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snpIn a conversation with Indian author Arundhatl Roy at this year’s Edinburgh International Book Festival, it was refreshing to hear Scottish National Party leader Nicola Sturgeon presenting herself as a proud bookworm and promoting the general benefits of reading.

She said: “I have a theory that if more political leaders read more literature, the world wouldn’t be in quite the state it’s in right now”. I couldn’t agree more.

Trump is obviously the most extreme example of the catastrophic effects of un-learning. It is depressing to observe how his supporters continue to lap up his incoherent torrent of hate speech and pig ignorance rather than seeing it for what it is: a blatant abuse and misuse of power. View full article »

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EARTH ABIDES by George R.Stewart (1949)

earthIsherwood Williams (Ish) is not much of mixer which is just as well because most of humanity has just been wiped out by a deadly virus.

You might imagine this means the horror of piles of corpses lying everywhere but the dead bodies have either all been buried or we assume that all the victims gathered together in medical centers to tidily expire en-masse.

When we meet Ish, he is laid up in his remote mountain cabin after a snake bite. This poison seems to be the reason he is immune to the pandemic.

When he recovers he finds that civilization as he knows is has disappeared.  Being a pragmatic and practically-minded kind of guy he resolves to cope with the great disaster methodically and logically. He gets a truck, food supplies, weapons and a dog. His trusty hammer becomes both a life saver and a symbol of his enduring strength. View full article »

Why We Sleep: the New Science of Sleep and Dreams by Matthew Walker(Penguin Books, 2018)

9780141983769-itThis might just be the perfect book for the bedside table if the contents were not so damned scary.

The list of what lack of sleep causes is vast and should be a concern for those who, up to now, have regarded the daily hours of shut-eye as a waste of time.

The facts and discoveries from decades of scientific research prove that sleeping makes you healthier, wealthier and wiser. It can also makes you more attractive and slimmer.

“Sleep fixes what is upset by wake” states Walker. As director of University College Berkeley’s Sleep and Neuroimaging Lab, the results of his long research carry a genuine authority. The title of the book is not framed as a question (Why do we sleep?) since the science gives us the answers. You will ignore the findings at your peril. View full article »

THE NICKEL BOYS by Colson Whitehead (Fleet books, 2019)

Screen shot 2019-08-12 at 20.39.32“Be ye assured that we will wear you down by our capacity to suffer; and one day we will win our freedom” . The defiant words of Martin Luther King speak to Elwood Curtis.

An album of speeches by the great man at Zion Hill was the only album he possessed; a Christmas gift from his Grandmother in 1962. MLK put ideas in the young coloured boy’s head and fired the determination to study and, if need be, to suffer to make something of himself. A natural curiosity and a thirst for knowledge meant Elwood excelled at school and great things seem to lie ahead. The chilling prologue to this novel gives fair warning that a harsher destiny lies ahead.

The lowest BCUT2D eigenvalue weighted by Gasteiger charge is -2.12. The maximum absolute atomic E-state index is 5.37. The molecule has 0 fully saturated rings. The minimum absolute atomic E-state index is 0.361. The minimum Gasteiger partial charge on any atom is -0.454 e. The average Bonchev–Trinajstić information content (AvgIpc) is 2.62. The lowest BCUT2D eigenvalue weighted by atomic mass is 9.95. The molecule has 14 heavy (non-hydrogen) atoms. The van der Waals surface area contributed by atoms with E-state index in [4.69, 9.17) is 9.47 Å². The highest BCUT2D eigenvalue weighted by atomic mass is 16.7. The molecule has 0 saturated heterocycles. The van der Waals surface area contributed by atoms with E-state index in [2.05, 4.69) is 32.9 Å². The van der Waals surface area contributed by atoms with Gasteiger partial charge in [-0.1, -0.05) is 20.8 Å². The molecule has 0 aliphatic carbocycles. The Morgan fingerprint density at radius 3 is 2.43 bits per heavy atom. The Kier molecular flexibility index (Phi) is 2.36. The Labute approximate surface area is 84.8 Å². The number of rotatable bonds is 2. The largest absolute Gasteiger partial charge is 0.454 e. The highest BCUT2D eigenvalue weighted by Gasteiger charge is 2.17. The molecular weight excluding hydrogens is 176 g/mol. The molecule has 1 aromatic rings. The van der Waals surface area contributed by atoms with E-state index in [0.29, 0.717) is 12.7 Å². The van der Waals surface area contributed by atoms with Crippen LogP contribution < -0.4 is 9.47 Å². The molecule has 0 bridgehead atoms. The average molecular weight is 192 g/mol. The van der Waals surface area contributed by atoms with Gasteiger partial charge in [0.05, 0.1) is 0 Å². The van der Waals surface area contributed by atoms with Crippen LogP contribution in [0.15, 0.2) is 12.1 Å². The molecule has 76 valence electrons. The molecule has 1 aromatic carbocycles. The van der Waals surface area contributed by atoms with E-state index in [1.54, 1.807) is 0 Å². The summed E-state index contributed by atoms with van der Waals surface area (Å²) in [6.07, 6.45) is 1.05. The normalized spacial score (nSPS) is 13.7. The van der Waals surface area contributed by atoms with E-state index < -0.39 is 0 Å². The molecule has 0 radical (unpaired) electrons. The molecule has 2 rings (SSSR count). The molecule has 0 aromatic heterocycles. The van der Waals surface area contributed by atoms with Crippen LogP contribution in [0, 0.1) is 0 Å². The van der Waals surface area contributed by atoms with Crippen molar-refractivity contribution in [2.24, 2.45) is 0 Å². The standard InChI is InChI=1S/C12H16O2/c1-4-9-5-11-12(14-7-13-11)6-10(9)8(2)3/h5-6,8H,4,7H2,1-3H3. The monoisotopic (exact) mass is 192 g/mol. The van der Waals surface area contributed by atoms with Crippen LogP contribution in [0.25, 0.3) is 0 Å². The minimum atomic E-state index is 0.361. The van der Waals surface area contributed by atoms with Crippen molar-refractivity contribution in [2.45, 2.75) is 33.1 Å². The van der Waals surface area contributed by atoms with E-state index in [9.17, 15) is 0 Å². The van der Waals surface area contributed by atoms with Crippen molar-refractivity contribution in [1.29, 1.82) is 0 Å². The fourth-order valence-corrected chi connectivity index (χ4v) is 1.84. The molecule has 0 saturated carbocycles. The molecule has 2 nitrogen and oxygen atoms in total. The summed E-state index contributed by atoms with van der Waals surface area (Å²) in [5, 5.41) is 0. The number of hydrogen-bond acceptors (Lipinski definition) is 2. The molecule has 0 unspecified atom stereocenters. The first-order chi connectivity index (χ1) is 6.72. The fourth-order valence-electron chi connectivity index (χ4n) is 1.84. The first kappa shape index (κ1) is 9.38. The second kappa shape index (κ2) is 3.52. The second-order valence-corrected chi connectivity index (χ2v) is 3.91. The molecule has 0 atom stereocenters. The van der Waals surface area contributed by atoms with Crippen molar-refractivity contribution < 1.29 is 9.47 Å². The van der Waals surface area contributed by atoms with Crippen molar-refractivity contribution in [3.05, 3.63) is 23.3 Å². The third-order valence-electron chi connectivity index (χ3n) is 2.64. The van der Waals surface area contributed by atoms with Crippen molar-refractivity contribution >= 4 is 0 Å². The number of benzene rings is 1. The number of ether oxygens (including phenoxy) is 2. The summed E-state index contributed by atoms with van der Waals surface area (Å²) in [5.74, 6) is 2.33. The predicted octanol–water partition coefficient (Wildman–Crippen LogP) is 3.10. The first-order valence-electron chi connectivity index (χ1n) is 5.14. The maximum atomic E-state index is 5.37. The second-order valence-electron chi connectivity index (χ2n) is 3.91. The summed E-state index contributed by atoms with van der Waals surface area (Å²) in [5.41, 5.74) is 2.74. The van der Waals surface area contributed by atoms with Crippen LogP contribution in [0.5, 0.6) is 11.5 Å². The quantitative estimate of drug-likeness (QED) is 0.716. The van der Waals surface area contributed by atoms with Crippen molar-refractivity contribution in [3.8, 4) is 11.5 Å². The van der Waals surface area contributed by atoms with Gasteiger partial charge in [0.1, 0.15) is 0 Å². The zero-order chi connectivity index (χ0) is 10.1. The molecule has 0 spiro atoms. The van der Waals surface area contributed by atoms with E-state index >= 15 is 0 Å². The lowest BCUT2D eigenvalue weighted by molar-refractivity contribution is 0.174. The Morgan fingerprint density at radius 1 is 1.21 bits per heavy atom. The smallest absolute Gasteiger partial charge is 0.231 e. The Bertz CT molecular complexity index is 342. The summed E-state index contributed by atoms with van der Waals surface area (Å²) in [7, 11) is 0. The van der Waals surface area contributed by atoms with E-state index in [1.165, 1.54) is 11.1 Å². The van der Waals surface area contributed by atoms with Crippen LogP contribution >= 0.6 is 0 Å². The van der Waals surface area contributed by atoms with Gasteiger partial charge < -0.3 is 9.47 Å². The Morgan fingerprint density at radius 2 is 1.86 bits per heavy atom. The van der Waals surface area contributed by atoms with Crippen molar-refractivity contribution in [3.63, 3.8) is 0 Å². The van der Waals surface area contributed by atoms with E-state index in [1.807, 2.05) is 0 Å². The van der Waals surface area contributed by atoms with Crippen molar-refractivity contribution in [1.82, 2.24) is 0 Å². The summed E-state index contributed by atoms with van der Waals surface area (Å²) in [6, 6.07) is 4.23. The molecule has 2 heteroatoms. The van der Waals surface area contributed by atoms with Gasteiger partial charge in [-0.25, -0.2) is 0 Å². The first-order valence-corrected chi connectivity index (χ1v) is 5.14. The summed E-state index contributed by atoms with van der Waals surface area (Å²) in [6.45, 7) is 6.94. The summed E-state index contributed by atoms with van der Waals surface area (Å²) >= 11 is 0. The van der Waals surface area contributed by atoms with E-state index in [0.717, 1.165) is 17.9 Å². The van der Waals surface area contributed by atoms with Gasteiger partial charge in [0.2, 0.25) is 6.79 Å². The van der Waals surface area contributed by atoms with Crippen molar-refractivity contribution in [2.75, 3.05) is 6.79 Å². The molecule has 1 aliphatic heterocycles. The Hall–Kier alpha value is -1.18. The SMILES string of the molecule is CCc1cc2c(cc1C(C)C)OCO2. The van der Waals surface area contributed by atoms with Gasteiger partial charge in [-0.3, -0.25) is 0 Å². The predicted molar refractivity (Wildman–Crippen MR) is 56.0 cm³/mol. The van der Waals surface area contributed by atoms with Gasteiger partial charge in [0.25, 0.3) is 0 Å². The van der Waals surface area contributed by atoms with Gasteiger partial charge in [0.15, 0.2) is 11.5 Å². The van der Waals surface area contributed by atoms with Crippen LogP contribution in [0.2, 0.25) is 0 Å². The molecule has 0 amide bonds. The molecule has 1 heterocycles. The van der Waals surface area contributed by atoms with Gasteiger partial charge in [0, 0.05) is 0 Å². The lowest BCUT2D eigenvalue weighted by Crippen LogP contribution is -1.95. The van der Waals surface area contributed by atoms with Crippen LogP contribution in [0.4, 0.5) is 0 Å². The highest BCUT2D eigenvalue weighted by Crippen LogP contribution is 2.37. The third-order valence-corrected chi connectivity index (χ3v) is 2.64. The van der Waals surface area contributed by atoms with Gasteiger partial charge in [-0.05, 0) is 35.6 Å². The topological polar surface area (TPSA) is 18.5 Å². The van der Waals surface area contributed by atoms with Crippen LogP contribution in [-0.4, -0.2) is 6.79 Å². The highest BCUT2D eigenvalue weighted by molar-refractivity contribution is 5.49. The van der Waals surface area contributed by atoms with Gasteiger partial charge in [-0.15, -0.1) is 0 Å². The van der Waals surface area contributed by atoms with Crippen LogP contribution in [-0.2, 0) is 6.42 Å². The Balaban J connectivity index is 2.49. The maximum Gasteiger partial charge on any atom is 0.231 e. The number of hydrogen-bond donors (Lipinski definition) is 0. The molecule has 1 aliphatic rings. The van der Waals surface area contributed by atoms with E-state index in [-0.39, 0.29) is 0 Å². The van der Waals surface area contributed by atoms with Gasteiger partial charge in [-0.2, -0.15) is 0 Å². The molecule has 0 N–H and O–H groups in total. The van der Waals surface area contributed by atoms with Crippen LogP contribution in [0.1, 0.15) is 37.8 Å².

After being convicted for the ‘crime’ of being an unwitting passenger in a stolen car he is sent to the Nickel Academy for juvenile offenders.This is a work of fiction but the events of state sponsored child abuse he experiences and witnesses there are inspired by the true story of the Dozier School for Boys in Marianna, Florida. View full article »

THE OVERSTORY by Richard Powers (W.W. Norton, 2018)

This great society is going to smash;
They cannot fool us with how fast they go,
How much they cost each other and the gods.
A culture is no better than its woods.

W.H. Auden – Bucolics Part II – Woods (1953)

51-zvpnlixl._sy291_bo1204203200_ql40_The pitch for this remarkable novel, winner of the 2019 Pulitzer Prize in Fiction,  is that it follows the converging stories of nine people who are transformed by the emergence of tree consciousness.

In the first section called ‘Roots’ there are separate back stories, more like fables, which introduce the reader to these diverse characters. The following three sections – Trunk, Crown & Seeds – show how these lives interconnect.

Significantly, none of them start out as political activists but each, for different reasons, feel moved to act out of a sense of moral outrage over the way our eco-systems have been, and are still being, destroyed for the sake of economic gain.

The book has 9 humans and over 300 named trees; the latter are in many ways the real protagonists. Powers wants us to appreciate the interdependence between humanity and the inanimate world. In an interview at Shakespeare & Company bookshop in Paris, he poses the question: “What if the living world sets patterns that we have to accommodate?” View full article »

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